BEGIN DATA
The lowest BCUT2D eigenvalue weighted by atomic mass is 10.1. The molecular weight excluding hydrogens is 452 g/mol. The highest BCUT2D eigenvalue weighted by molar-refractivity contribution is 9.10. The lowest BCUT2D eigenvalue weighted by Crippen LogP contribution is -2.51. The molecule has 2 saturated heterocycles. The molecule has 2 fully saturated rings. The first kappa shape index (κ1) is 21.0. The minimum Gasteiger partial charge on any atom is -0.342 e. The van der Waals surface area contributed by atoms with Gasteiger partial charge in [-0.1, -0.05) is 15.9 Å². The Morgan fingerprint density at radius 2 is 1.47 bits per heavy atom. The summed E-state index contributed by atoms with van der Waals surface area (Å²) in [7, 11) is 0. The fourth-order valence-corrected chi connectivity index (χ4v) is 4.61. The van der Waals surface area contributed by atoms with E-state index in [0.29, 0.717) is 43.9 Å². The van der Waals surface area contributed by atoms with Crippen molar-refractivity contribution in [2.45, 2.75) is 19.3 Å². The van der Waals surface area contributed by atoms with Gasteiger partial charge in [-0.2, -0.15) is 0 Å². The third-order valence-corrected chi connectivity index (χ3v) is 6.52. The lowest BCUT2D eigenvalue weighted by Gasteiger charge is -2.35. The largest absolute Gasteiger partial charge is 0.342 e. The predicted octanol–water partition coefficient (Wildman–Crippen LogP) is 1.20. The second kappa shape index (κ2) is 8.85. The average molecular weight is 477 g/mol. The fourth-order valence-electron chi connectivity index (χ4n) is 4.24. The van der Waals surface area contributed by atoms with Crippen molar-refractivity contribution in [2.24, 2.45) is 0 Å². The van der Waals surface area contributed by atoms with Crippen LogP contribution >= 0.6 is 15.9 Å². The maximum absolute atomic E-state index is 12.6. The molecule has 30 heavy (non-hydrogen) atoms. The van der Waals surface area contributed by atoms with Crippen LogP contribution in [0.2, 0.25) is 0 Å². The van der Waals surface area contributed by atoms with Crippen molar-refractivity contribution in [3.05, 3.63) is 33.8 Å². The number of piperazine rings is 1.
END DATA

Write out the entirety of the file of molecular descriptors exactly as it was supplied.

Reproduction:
The lowest BCUT2D eigenvalue weighted by atomic mass is 10.1. The molecular weight excluding hydrogens is 452 g/mol. The highest BCUT2D eigenvalue weighted by molar-refractivity contribution is 9.10. The lowest BCUT2D eigenvalue weighted by Crippen LogP contribution is -2.51. The molecule has 2 saturated heterocycles. The molecule has 2 fully saturated rings. The first kappa shape index (κ1) is 21.0. The minimum Gasteiger partial charge on any atom is -0.342 e. The van der Waals surface area contributed by atoms with Gasteiger partial charge in [-0.1, -0.05) is 15.9 Å². The Morgan fingerprint density at radius 2 is 1.47 bits per heavy atom. The summed E-state index contributed by atoms with van der Waals surface area (Å²) in [7, 11) is 0. The fourth-order valence-corrected chi connectivity index (χ4v) is 4.61. The van der Waals surface area contributed by atoms with E-state index in [0.29, 0.717) is 43.9 Å². The van der Waals surface area contributed by atoms with Crippen molar-refractivity contribution in [2.45, 2.75) is 19.3 Å². The van der Waals surface area contributed by atoms with Gasteiger partial charge in [-0.2, -0.15) is 0 Å². The third-order valence-corrected chi connectivity index (χ3v) is 6.52. The lowest BCUT2D eigenvalue weighted by Gasteiger charge is -2.35. The largest absolute Gasteiger partial charge is 0.342 e. The predicted octanol–water partition coefficient (Wildman–Crippen LogP) is 1.20. The second kappa shape index (κ2) is 8.85. The average molecular weight is 477 g/mol. The fourth-order valence-electron chi connectivity index (χ4n) is 4.24. The van der Waals surface area contributed by atoms with Crippen molar-refractivity contribution in [2.24, 2.45) is 0 Å². The van der Waals surface area contributed by atoms with Crippen LogP contribution >= 0.6 is 15.9 Å². The maximum absolute atomic E-state index is 12.6. The molecule has 30 heavy (non-hydrogen) atoms. The van der Waals surface area contributed by atoms with Crippen LogP contribution in [0.2, 0.25) is 0 Å². The van der Waals surface area contributed by atoms with Crippen molar-refractivity contribution in [3.05, 3.63) is 33.8 Å². The number of piperazine rings is 1.